Skate culture becoming mainstream:
Vinberg: It's so vast and there's so many parts to it and everybody has a different part in it. There's the street culture, California vert skating, pool skating — there's so much to it. Overall, it's just super inclusive; it accepts everybody, that's why people gravitate towards it. For people who feel like they can't fit into other groups, skateboarding is just open arms. Everybody's here, so you can be whatever you want to be. There's no rules here. The cool thing about skating is that it isn't a team sport. You're doing it on your own, but you can do it alongside people while they're also on their own. It's a weird mix.
Style and skate culture:
Russell: What you wear is a form of expression. It's not just how you present yourself to the world. It's how you present yourself to yourself. Are you comfortable in what you're wearing? It can say a lot. In Betty, I work really closely with the stylist, and I'm like, "Indigo should wear this, this, this," and they'll go get it. Even the makeup and stuff, they'll be like, "Ajani, how do you want her makeup for today?" I’ll say, "Give me pink eyebrows because that's how she feels today." It reflects her mood in skateboarding.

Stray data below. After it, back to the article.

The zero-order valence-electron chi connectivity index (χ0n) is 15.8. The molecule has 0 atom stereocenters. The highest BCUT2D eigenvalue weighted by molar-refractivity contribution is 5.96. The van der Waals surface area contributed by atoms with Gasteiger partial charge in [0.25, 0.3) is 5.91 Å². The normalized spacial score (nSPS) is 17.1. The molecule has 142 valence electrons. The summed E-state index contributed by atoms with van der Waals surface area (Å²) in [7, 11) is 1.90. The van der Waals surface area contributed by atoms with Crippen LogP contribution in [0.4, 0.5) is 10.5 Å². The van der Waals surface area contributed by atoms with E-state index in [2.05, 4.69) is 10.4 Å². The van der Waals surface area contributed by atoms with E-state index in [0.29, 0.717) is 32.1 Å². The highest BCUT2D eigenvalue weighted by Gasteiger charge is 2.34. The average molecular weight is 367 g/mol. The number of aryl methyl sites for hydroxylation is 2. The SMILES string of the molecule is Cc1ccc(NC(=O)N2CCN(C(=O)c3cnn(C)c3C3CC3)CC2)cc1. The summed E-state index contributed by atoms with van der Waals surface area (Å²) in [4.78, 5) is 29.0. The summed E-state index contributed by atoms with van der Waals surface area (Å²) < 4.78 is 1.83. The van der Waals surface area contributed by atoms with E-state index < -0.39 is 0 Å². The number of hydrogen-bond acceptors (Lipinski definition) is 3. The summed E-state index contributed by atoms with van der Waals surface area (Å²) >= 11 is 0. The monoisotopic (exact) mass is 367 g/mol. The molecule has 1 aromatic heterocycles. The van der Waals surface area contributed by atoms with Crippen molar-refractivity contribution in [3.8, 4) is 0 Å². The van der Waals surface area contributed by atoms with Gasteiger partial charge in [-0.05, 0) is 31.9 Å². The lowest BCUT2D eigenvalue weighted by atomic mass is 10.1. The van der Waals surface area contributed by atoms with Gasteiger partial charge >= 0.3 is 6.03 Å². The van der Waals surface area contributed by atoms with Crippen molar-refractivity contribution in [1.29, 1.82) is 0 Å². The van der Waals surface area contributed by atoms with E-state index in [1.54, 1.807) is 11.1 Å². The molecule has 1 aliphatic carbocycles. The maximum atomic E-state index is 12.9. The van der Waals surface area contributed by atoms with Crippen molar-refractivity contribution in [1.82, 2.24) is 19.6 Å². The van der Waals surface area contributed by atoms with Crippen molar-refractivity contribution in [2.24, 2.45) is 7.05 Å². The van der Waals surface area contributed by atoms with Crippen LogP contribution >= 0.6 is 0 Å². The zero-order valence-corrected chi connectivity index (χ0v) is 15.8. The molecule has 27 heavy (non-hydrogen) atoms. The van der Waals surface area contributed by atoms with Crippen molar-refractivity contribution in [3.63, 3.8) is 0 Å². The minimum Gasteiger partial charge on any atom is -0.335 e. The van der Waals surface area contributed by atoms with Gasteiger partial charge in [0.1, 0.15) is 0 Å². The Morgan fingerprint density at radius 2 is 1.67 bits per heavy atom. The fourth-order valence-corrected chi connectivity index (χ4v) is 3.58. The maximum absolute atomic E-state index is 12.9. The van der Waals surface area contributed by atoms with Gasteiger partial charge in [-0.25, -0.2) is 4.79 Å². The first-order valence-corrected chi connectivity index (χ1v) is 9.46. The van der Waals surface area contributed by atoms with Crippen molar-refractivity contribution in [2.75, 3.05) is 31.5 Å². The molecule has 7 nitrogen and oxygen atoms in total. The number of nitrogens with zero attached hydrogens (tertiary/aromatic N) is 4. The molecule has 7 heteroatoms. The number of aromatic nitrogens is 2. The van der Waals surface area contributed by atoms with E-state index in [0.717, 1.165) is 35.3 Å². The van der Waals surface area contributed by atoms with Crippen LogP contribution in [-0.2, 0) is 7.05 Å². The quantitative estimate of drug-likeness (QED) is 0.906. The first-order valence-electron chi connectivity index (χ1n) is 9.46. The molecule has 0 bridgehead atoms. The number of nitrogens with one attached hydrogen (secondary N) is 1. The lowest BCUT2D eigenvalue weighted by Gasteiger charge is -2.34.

Queer representation in Betty:
Moonbear: I've gotten a lot of messages about how people have been more comfortable coming out with their sexuality to their parents [after watching the show]. It's pretty crazy to me, because I wasn't intending to do that, but that's just how it's been going. I think it's good because people are like, "There's more people like me and I don't have to be afraid to be myself." In this season you get more of the problematic side of being queer, in a relationship, and trying to figure things out as a Black queer person. As far as I know, before, there wasn't a lot of conversation around it, especially the particular relationship I have in season two. I don't know how much I'm supposed to reveal, but that's another layer of what hasn't been in the media a lot.